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More California state parks saved from closure

May 02, 2012|By Mary Forgione | Los Angeles Times Daily Travel & Deal blogger
  • A display at Jack London State Historic Park in Glen Ellen, Calif., one of the parks that recently was spared from closure.
A display at Jack London State Historic Park in Glen Ellen, Calif., one of… (Eric Risberg / Associated…)

One by one, some of the 70 California state parks slated to close in July are quietly being spared in the short term as nonprofits and other agencies raise their hands to take over their operation. 

In April, five more parks, including writer Jack London's home and the remaining building of the Santa Cruz Mission, circa 1791, came off the list of closures announced last year as part of a $22-million cost-cutting measure by the California Department of Parks and Recreation.

The five join 11 others, including popular Mono Lake Tufa State Natural Reserve near the eastern edge of Yosemite National Park and McGrath State Beach in Ventura, which earlier had been allowed to remain open after finding partners or extra funding.

Nineteen more parks are in the middle of negotiating partnership agreements, according to the agency. Talks are afoot to keep open Santa Susana Pass State Historic Park in Simi Valley, Pio Pico State Historic Park in Whittier, Los Encinos State Historic Park in Encino and Palomar Mountain State Park.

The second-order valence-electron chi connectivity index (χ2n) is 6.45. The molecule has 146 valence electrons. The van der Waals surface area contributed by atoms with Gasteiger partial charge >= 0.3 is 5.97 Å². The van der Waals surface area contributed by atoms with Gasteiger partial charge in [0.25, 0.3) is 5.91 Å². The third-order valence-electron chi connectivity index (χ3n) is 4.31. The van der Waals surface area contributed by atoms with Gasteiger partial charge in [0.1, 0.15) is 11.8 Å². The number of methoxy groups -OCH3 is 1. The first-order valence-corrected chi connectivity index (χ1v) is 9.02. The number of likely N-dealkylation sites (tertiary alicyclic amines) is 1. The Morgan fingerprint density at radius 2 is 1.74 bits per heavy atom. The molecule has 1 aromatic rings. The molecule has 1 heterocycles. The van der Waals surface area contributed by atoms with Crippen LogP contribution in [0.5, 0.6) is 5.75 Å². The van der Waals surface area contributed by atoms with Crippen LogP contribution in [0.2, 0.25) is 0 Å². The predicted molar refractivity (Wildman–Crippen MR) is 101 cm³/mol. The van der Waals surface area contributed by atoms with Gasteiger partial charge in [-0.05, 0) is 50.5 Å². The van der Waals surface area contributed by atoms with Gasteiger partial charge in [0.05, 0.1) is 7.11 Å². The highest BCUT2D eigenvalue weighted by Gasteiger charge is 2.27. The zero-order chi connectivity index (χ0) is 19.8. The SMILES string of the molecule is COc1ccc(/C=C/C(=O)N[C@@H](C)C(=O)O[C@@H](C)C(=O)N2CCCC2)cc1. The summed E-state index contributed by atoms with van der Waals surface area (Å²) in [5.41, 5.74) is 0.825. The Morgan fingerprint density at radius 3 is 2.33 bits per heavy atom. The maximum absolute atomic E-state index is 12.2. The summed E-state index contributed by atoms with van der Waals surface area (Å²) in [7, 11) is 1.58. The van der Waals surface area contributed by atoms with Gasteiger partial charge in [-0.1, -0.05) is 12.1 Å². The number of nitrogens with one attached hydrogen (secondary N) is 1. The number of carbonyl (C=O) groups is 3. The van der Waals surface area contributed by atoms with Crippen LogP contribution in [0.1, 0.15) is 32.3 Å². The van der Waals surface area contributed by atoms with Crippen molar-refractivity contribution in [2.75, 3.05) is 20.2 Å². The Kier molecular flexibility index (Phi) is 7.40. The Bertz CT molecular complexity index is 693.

"The deadline is July 1, but some may close before or after," spokesman Dennis Weber said. "But that doesn't mean we're going to turn away someone with an agreement in August."

The most recent parks to come off the closure list include:

--Santa Cruz Mission State Historic Park in downtown Santa Cruz, which will be operated by the nonprofit Friends of Santa Cruz State Park. The organization signed a three-year contract to run the site.

--Jack London State Historic Park north of Sonoma where the writer lived until his death in 1916 is now operated by Valley of the Moon Natural History Assn. The organization signed a five-year deal to keep the park open with staffing and visitor services a minimum of 36 hours a week.

Other parks recently spared from closure include Bale Grist Mill State Historic Park, the site of a water-fed mill, and Bothe-Napa Valley State Park, both near Napa, and the South Yuba River State Park near Bridgeport. (A $5 parking fee went into effect Tuesday).

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